Both Amazon and Barnes and Noble have been working very hard the last year securing new partnerships with major studios. The two companies both deliver television shows and movies with their established ecosystem and offer various incentives to their base of customers to make them more appealing. Currently both Nook Video and Amazon Instant Video only work in the USA and fail to appeal to international users.
|Dr. John Kellogg, believing that a strict diet (along with vigorous exercise, fresh air and plenty of rest) benefits the patients at his sanitarium in Battle Creek, Michigan, serves up the world's first cornflakes.|
The Windows 8 based 13 inch Transformer Book that Asus had launched long back (at the June 2012 Computex to be precise) is now finally ready to make it to the store shelves. However, that is a Japan only phenomenon as of now and Asus hasn’t revealed when it is going to be extended to the rest of the world.
About the tablet, the Transformer Book lives up to what the Transformer range from Asus is known for. The tablet comprised of a 13 inch display that can be attached to a keypad unit, turning the entire thing into a notebook device. The tablet offers a 1920 x 1080 pixel display, weighs a shade less than a kilo, and is built around an Intel Core i5 chip, 4 GB of RAM, and 128 GB of internal storage. The keypad unit houses a separate hard drive of 500 GB capacity, as well as a separate battery unit, two USB 3.0 ports, and a full sized SD card slot, while adding another kilo to the overall weight. Unfortunately, the combined battery backup times add up to just about 6 hours, a far cry from the lofty figures that the Transformers are usually identified with. The tablet part alone is said to deliver five hours. In any case, six hours of run time is decent enough to be identified in the ultrabook space. In this state, the Transformer Book commands a price tag of around $1280.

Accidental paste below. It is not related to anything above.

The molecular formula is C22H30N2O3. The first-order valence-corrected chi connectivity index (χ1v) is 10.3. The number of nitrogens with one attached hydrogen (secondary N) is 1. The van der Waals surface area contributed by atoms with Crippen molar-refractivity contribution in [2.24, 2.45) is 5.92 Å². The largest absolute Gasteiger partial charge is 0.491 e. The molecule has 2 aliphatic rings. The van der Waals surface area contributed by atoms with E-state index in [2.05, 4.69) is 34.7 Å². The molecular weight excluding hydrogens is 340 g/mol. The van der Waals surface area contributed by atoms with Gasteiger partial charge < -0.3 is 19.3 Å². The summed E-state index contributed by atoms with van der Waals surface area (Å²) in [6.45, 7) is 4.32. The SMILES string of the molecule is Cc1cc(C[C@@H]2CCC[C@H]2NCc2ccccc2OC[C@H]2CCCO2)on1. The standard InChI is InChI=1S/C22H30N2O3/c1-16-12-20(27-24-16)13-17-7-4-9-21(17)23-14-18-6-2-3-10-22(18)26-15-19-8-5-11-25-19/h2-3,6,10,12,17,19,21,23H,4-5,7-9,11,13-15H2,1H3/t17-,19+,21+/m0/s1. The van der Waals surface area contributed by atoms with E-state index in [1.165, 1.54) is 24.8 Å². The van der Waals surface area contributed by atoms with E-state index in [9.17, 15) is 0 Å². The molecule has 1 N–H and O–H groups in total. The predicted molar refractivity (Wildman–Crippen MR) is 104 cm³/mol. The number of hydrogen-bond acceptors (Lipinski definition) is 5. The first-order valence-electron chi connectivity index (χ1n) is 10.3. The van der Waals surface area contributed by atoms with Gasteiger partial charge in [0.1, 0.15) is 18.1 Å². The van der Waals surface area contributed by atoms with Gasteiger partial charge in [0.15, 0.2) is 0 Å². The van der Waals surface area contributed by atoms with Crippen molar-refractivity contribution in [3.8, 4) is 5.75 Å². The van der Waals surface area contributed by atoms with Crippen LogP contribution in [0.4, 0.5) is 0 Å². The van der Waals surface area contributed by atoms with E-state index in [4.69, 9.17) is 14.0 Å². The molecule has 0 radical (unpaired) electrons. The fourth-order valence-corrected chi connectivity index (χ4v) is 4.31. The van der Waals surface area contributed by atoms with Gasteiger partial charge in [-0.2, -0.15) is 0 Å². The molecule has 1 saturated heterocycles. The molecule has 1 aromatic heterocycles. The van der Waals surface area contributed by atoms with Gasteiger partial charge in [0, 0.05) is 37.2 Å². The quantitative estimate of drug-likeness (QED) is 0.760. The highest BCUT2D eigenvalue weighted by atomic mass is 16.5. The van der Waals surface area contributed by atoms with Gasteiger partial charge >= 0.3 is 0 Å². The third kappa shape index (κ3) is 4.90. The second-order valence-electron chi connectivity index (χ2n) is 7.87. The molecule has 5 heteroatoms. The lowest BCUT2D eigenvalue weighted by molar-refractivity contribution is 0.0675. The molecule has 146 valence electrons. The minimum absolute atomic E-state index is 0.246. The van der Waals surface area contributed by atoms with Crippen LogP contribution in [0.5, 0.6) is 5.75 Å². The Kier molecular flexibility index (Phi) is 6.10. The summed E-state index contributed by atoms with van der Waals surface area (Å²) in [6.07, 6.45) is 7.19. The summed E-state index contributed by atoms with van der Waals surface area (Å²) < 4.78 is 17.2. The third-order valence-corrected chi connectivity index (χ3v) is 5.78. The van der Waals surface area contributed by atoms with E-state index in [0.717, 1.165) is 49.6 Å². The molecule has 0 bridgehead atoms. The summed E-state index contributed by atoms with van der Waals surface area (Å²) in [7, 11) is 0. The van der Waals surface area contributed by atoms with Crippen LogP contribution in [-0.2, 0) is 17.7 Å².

A higher speced version is also in the works. One that will have Core i7 chip and maybe a batter battery unit, and (of course!) a bigger price tag.
The Galaxy Note 8.0 is heralded as Samsung’s next move in the tablet space, though that does not mean the oldies (the original Galaxy Tab range) have been shoved to cold storage. Instead, the 10.1 inch Galaxy Tab 3 as well as the Galaxy Tab 3 Plus are both alive and well. In fact, the Galaxy Tab 3 Plus in its 4G LTE avatar has already made it to Bluetooth SIG, where it is known by the model number GT- P8220. The Bluetooth Special Interest Group also mentions the Galaxy Tab 3 Plus is meant for release in the European market, though the tablet will undoubtedly be made available in other regions of the world soon thereafter.
Meanwhile, while details about the tablet duo are scarce at the moment, we rely a lot on rumors. With that, what we know of the device is that the 10.1 inch Galaxy Tab 3 will offer a range topping 2560 x 1600 pixels. This will put the tablet in the same league as the Google Nexus 10. Android Jelly Bean as the operating system is a given, as is perhaps a quad core processor.
More details are awaited. Pity the two tablets didn’t get to show up during the just concluded MWC event.
If you’re a Minecraft fan and a Pi owner, you’ve probably already downloaded a copy of Minecraft: Pi Edition. But are you getting the most out of the fact that you can modify the world with code in-game?